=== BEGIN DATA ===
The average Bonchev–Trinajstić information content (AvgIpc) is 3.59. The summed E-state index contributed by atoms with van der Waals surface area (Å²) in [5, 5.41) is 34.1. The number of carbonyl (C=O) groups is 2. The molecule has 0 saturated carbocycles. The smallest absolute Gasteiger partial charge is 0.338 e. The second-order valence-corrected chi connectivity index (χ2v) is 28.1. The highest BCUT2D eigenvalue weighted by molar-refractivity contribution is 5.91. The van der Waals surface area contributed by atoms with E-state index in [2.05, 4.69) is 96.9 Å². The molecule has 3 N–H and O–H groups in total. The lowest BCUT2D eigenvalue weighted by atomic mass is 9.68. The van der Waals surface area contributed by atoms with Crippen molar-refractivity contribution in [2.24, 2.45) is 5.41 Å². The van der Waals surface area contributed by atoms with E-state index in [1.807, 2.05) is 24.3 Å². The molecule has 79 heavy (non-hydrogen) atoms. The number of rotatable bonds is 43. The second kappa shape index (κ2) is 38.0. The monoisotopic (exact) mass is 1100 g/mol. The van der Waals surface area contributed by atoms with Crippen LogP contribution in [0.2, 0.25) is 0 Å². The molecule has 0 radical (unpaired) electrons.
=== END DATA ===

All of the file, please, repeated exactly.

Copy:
The average Bonchev–Trinajstić information content (AvgIpc) is 3.59. The summed E-state index contributed by atoms with van der Waals surface area (Å²) in [5, 5.41) is 34.1. The number of carbonyl (C=O) groups is 2. The molecule has 0 saturated carbocycles. The smallest absolute Gasteiger partial charge is 0.338 e. The second-order valence-corrected chi connectivity index (χ2v) is 28.1. The highest BCUT2D eigenvalue weighted by molar-refractivity contribution is 5.91. The van der Waals surface area contributed by atoms with E-state index in [2.05, 4.69) is 96.9 Å². The molecule has 3 N–H and O–H groups in total. The lowest BCUT2D eigenvalue weighted by atomic mass is 9.68. The van der Waals surface area contributed by atoms with Crippen molar-refractivity contribution in [2.24, 2.45) is 5.41 Å². The van der Waals surface area contributed by atoms with E-state index in [1.807, 2.05) is 24.3 Å². The molecule has 79 heavy (non-hydrogen) atoms. The number of rotatable bonds is 43. The second kappa shape index (κ2) is 38.0. The monoisotopic (exact) mass is 1100 g/mol. The van der Waals surface area contributed by atoms with Crippen LogP contribution in [0.2, 0.25) is 0 Å². The molecule has 0 radical (unpaired) electrons.